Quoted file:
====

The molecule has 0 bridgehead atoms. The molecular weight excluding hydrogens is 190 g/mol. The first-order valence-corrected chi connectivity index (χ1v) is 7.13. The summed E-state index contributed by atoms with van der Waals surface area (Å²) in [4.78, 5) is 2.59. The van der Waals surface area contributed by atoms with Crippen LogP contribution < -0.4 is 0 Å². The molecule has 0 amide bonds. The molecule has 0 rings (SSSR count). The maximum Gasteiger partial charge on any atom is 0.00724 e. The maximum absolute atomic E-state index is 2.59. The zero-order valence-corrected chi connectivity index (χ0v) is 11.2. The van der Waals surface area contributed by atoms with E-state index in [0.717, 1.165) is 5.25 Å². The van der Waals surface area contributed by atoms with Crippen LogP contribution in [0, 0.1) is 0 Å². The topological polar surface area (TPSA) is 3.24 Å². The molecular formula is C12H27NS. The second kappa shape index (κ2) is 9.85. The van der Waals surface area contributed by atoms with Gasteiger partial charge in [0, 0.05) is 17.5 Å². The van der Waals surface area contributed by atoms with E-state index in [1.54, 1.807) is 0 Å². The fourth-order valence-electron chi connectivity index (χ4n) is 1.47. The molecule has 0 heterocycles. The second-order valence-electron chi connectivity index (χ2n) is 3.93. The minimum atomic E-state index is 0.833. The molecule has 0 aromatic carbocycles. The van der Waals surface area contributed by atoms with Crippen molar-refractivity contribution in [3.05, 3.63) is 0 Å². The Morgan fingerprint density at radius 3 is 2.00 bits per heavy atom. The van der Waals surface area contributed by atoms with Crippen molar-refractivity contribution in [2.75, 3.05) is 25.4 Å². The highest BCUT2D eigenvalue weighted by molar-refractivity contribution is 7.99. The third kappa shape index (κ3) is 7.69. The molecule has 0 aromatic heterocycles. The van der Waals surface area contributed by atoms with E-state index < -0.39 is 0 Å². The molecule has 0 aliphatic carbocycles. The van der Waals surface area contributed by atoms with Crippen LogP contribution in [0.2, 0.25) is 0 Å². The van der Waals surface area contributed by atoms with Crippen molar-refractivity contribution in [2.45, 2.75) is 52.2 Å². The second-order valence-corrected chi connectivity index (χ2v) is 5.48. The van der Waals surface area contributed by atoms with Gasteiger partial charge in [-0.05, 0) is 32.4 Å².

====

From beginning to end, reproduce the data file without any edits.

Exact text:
The molecule has 0 bridgehead atoms. The molecular weight excluding hydrogens is 190 g/mol. The first-order valence-corrected chi connectivity index (χ1v) is 7.13. The summed E-state index contributed by atoms with van der Waals surface area (Å²) in [4.78, 5) is 2.59. The van der Waals surface area contributed by atoms with Crippen LogP contribution < -0.4 is 0 Å². The molecule has 0 amide bonds. The molecule has 0 rings (SSSR count). The maximum Gasteiger partial charge on any atom is 0.00724 e. The maximum absolute atomic E-state index is 2.59. The zero-order valence-corrected chi connectivity index (χ0v) is 11.2. The van der Waals surface area contributed by atoms with E-state index in [0.717, 1.165) is 5.25 Å². The van der Waals surface area contributed by atoms with Crippen LogP contribution in [0, 0.1) is 0 Å². The topological polar surface area (TPSA) is 3.24 Å². The molecular formula is C12H27NS. The second kappa shape index (κ2) is 9.85. The van der Waals surface area contributed by atoms with Gasteiger partial charge in [0, 0.05) is 17.5 Å². The van der Waals surface area contributed by atoms with E-state index in [1.54, 1.807) is 0 Å². The fourth-order valence-electron chi connectivity index (χ4n) is 1.47. The molecule has 0 heterocycles. The second-order valence-electron chi connectivity index (χ2n) is 3.93. The minimum atomic E-state index is 0.833. The molecule has 0 aromatic carbocycles. The van der Waals surface area contributed by atoms with Crippen molar-refractivity contribution in [3.05, 3.63) is 0 Å². The Morgan fingerprint density at radius 3 is 2.00 bits per heavy atom. The van der Waals surface area contributed by atoms with Crippen molar-refractivity contribution in [2.75, 3.05) is 25.4 Å². The highest BCUT2D eigenvalue weighted by molar-refractivity contribution is 7.99. The third kappa shape index (κ3) is 7.69. The molecule has 0 aromatic heterocycles. The van der Waals surface area contributed by atoms with E-state index < -0.39 is 0 Å². The molecule has 0 aliphatic carbocycles. The van der Waals surface area contributed by atoms with Crippen LogP contribution in [0.2, 0.25) is 0 Å². The van der Waals surface area contributed by atoms with Crippen molar-refractivity contribution in [2.45, 2.75) is 52.2 Å². The second-order valence-corrected chi connectivity index (χ2v) is 5.48. The van der Waals surface area contributed by atoms with Gasteiger partial charge in [-0.05, 0) is 32.4 Å².